Guava – tropical or temperate?

Acca sellowiana (Image: Karen Smith)

By Clive Larkman

The word guava tends to lean toward tropical fruits along with pineapples, mangos and paw-paws but are they really tropical? They are usually grown in the tropics and when we visit a resort or restaurant in those regions, we can be sure to find them on the menu.Continue reading

Galangal – hard to say easy to eat

galangal Root

By Clive Larkman

As a botanist with a passion for correct plant nomenclature and growing the right plant, the difference between regular garden plants and the edible/medicinal sectors is huge. Although the nursery industry isn’t known for accuracy in naming and growing correctly identified plants, it does try to get it right.… Continue reading

Bottlebrush beauty

Label: Callistemon citrinus ‘Demesne Rowena’

ACRA Registration 330 (October 1989)

Family: Rutaceae

Origin: Callistemon ‘Demesne Rowena’ is a manipulated cross between Callistemon ‘Splendens’ and Callistemon ‘White Anzac’. These are both forms of Callistemon citrinus. The cross was performed by Mr.… Continue reading

The Belle of the garden

Correa ‘Federation Belle’ flower (Image: ANBG)

Label: Correa ‘Federation Belle ‘

ACRA Registration 815 (May 2000)

Family: Rutaceae

Origin: A chance seedling in the garden of Sarah Caldwell, Mole River Station which is in the Torrington area in northern NSW. It is thought to be a hybrid between Correa ‘Marion’s Marvel’ and perhaps a form of Correa reflexa var.… Continue reading

Edible and ornamental

Chrysanthemum tea

By Clive Larkman

Edible and ornamental plants are usually divided into different categories, however this has not always been the case. We use the term ‘Cottage Garden’ to refer to an ornamental flowering garden of herbaceous and shrubby perennials. In reality, it comes from the small gardens created in the front, behind and along the side of small inner-city cottages that were mostly lived in by working families. Continue reading

Essential oil – a rapidly growing market

By Clive Larkman

The essential oil market is huge and growing rapidly, with an expected value of $US10 billion by 2025.  Some reports are even predicting that it could be in excess of $US20 billion by 2027. This increase has its roots in a range of reasons, one of which is COVID-19, but overall, the whole sector is expanding.Continue reading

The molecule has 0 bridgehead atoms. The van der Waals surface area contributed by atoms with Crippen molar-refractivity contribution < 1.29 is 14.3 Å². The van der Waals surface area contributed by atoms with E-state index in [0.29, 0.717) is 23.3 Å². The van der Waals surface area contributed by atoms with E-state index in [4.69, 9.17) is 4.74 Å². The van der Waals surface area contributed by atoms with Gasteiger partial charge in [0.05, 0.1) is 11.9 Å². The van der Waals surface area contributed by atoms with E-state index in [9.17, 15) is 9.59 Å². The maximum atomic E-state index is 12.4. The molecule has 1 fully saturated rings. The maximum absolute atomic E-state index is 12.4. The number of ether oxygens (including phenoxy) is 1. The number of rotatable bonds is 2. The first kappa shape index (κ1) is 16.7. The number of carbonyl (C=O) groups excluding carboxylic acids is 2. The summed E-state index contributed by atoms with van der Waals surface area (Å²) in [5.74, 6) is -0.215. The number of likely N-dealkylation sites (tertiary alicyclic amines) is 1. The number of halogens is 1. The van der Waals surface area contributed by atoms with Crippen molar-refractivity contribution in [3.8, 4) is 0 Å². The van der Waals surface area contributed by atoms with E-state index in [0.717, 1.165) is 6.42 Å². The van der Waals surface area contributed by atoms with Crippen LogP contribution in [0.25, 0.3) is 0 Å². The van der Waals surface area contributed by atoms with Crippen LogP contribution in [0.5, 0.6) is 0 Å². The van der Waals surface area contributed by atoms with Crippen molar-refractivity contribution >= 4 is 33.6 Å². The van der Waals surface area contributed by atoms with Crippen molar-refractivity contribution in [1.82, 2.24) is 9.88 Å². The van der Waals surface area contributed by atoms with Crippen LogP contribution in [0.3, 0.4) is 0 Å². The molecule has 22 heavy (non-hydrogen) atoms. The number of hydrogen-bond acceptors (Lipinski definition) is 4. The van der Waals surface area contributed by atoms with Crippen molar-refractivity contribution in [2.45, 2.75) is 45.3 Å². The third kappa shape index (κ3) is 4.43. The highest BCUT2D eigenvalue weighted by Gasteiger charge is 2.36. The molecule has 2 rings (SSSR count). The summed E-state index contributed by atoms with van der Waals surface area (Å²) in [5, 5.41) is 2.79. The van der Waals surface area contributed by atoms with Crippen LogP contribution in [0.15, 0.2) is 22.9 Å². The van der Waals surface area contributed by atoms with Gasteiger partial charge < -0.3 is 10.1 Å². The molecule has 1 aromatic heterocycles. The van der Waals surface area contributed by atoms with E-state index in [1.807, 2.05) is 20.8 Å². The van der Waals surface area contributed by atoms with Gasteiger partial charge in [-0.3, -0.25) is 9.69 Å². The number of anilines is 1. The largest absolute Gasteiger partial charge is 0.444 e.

Pretty in pink

Brachychiton 'Griffith Pink'

Label: Brachychiton ‘Griffith Pink’

ACRA Registration 268 (October 1986)

Family: Malvaceae

Origin: Brachychiton ‘Griffith Pink’ is a hybrid between B. discolor and B. populneus. It is thought that this cultivar originated in the Murrumbidgee Irrigation Area. The actual place of origin of this cultivar is obscure, as checking with herbaria in Queensland and NSW revealed a collection at Condong, NSW (near Tweed River) on alluvial flats.… Continue reading

Wax flower puts on a show

Chamelaucium_uncinatum 'University'

Label: Chamelaucium uncinatum ‘University’

ACRA Registration 143 (November 1982)

Family: Myrtaceae

Origin: Chamelaucium uncinatum ‘University’ is a form of Chamelaucium uncinatum originally selected from plants growing at the University of Western Australia by the late Oliver J Dowell. It has been grown commonly in cultivation since the early 1960’s.… Continue reading

Forager’s delight attracts birds and butterflies

The Native Mulberry Pipturus argenteus

By Bruce Thompson

Common Name: Native Mulberry, White Nettle, False Stinger, Queensland Grass-Cloth Plant, Koomeroo-Koomeroo, Kongangn, Thil-la-wo

Genus: Pipturus

Species: argenteus

Family: Urticaceae

Origin: Occurs in coastal range lowland rainforests, on the edges of riverine communities and regrowth with occasional inundation, damp gullies and coral cays from Lismore to Papua New Guinea.… Continue reading

Are essential oils essential?

By Clive Larkman

2021 and it seems we are living in a crazy world. Without looking at COVID-19 and its maddening repercussions, we need only to look at the ever-evolving world of medicine, herbs and therapies to really be confused.

On the positive side, there is a greater acceptance of non-traditional Western therapies, however, an understanding is far from simple.… Continue reading